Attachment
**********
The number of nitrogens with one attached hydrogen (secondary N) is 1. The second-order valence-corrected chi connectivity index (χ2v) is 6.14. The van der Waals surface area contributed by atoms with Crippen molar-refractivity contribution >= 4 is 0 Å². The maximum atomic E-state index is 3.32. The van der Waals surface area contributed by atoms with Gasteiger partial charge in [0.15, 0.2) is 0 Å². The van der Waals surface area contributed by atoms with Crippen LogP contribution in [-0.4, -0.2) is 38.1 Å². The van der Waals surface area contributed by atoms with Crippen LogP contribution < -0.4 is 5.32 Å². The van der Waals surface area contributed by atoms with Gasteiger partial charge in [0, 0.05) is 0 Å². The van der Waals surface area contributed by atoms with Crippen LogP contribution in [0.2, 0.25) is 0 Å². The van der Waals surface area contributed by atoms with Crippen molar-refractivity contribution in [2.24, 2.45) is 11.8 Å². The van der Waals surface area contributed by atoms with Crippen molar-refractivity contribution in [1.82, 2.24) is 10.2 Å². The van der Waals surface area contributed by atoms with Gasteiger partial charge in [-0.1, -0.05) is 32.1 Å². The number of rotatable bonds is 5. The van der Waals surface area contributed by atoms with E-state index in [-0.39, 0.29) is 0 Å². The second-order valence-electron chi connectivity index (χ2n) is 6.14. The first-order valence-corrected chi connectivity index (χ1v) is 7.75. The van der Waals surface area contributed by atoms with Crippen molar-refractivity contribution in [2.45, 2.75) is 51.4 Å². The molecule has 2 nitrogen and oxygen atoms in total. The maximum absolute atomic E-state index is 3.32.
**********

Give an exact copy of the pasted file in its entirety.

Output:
The number of nitrogens with one attached hydrogen (secondary N) is 1. The second-order valence-corrected chi connectivity index (χ2v) is 6.14. The van der Waals surface area contributed by atoms with Crippen molar-refractivity contribution >= 4 is 0 Å². The maximum atomic E-state index is 3.32. The van der Waals surface area contributed by atoms with Gasteiger partial charge in [0.15, 0.2) is 0 Å². The van der Waals surface area contributed by atoms with Crippen LogP contribution in [-0.4, -0.2) is 38.1 Å². The van der Waals surface area contributed by atoms with Crippen LogP contribution < -0.4 is 5.32 Å². The van der Waals surface area contributed by atoms with Gasteiger partial charge in [0, 0.05) is 0 Å². The van der Waals surface area contributed by atoms with Crippen LogP contribution in [0.2, 0.25) is 0 Å². The van der Waals surface area contributed by atoms with Crippen molar-refractivity contribution in [2.24, 2.45) is 11.8 Å². The van der Waals surface area contributed by atoms with Crippen molar-refractivity contribution in [1.82, 2.24) is 10.2 Å². The van der Waals surface area contributed by atoms with Gasteiger partial charge in [-0.1, -0.05) is 32.1 Å². The number of rotatable bonds is 5. The van der Waals surface area contributed by atoms with E-state index in [-0.39, 0.29) is 0 Å². The second-order valence-electron chi connectivity index (χ2n) is 6.14. The first-order valence-corrected chi connectivity index (χ1v) is 7.75. The van der Waals surface area contributed by atoms with Crippen molar-refractivity contribution in [2.45, 2.75) is 51.4 Å². The molecule has 2 nitrogen and oxygen atoms in total. The maximum absolute atomic E-state index is 3.32.